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Paris’s Marais district, and in particular the areas around the Metro stations Hotel de Ville and Saint-Paul, is the heart of the City of Light’s thriving lesbian, gay, bisexual and transgender community. And while there are plenty of LGBT shops, bars, restaurants and sight-seeing destinations in this neighborhood, it’s also home to more than a dozen 17th and 18th century mansions, called Hotels de Particuliers, that once served as single-family homes to France’s wealthy aristocrats who wished to live near Continue Reading →

Paris’s Unique Street Signs

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An unusual thing that I love about Paris is its iconic green, blue and white street signs. At the top of each is the district (called Arrondissement, and there are 20 of them in Paris) in which the street is located. Then comes the street name. And for my favorite part, the bottom of the sign contains information about the person for whom the street is named, if applicable. You get a mini-history lesson on most street corners! Continue Reading →

Popular Paris Square Has a Dark Revolutionary Past

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Place de la Concorde, one of the most popular squares—and the largest in terms of sheer size—in the City of Light, may be beautiful and picturesque today, but at one time it witnessed dozens of bloody executions during the French Revolution. In fact, it’s the exact site where King Louis XVI and Marie Antoinette were made a foot shorter on top via the guillotine. Visitors today, enamored of the square’s gilded fountains, soaring Egyptian obelisk and unfettered views of some of Paris’s most iconic sites, are probably unaware of the area’s decidedly grotesque past. Even the square’s name today—essentially The Place of Harmony—belies its dark history. Continue Reading →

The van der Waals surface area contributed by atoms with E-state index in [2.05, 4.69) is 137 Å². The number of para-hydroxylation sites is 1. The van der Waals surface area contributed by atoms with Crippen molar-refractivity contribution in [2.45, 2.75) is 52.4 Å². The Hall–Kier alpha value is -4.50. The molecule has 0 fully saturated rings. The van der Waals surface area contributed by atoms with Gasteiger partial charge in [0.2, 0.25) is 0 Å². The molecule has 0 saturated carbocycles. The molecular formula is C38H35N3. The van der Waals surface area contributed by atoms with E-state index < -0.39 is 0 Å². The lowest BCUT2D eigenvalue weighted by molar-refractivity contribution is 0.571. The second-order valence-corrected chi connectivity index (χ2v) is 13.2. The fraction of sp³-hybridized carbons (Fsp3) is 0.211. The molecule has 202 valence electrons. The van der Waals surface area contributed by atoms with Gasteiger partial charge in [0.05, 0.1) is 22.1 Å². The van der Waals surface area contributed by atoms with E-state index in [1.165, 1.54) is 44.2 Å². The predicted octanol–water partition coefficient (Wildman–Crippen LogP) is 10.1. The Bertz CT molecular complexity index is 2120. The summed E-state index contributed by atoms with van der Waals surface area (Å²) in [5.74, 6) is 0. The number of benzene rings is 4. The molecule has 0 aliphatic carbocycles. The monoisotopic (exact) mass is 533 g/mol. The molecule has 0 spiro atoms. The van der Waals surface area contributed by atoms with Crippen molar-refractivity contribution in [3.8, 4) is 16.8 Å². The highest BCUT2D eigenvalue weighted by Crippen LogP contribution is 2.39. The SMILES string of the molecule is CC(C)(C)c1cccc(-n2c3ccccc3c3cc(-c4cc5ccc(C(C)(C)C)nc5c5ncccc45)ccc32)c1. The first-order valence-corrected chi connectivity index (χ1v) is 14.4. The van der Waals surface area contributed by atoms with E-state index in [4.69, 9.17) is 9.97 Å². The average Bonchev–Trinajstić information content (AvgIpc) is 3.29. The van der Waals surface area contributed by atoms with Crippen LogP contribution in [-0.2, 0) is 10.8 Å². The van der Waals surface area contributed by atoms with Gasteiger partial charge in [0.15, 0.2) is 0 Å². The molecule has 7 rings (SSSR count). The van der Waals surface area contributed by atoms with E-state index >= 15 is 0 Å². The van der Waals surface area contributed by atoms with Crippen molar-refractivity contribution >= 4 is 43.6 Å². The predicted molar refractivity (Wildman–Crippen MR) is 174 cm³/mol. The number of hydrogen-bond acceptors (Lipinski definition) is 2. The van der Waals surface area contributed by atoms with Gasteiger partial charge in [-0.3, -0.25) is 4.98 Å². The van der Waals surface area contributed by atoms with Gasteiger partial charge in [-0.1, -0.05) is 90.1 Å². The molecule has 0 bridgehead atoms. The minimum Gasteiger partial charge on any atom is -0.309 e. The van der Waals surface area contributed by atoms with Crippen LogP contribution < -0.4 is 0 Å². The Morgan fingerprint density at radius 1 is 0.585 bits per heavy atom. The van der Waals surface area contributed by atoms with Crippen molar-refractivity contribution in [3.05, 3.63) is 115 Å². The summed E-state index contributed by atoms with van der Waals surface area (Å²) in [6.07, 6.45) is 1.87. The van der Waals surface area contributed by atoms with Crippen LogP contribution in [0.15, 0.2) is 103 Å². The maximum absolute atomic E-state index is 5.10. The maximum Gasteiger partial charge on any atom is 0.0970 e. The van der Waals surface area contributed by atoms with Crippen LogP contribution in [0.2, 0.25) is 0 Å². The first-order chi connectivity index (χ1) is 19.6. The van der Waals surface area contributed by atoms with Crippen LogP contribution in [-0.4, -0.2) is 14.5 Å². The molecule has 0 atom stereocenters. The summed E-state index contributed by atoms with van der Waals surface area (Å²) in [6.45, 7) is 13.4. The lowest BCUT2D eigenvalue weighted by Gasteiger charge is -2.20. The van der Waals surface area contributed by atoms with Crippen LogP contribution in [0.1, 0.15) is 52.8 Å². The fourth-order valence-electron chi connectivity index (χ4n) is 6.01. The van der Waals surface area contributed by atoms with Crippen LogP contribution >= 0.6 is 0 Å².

Parking Lot Project Unearths Ancient Artifacts

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In far too many cities, the classic song lyric “They paved paradise and put up a parking lot” is sadly accurate. But in Paris, ironically, it was the building of a parking lot that unearthed a wealth of archaeological treasures, including some that date back to the Gallo-Roman era that began in the year 52 B.C. And even more surprising is that this historical treasure trove literally lies at the feet of every tourist who visits one of Paris’s iconic sites. Continue Reading →

Unexpected Attractions In Paris

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Visiting Paris, you can quickly get caught up in all the things you’ve always wanted to see and do. Famous buildings and monuments, charming cafes and legendary shopping areas are often among the main draws. But it’s a big city that seems to get more entertaining by the year—probably because it’s always catering to fresh waves of tourists. For that reason, there are a lot of attractions in town that you might not necessarily expect to come across or enjoy. These can be fun to put on your list, though, as they make the trip feel a little less like you’re simply meandering through the front pages of a Parisian guidebook. Here are a few things to think about doing. Continue Reading →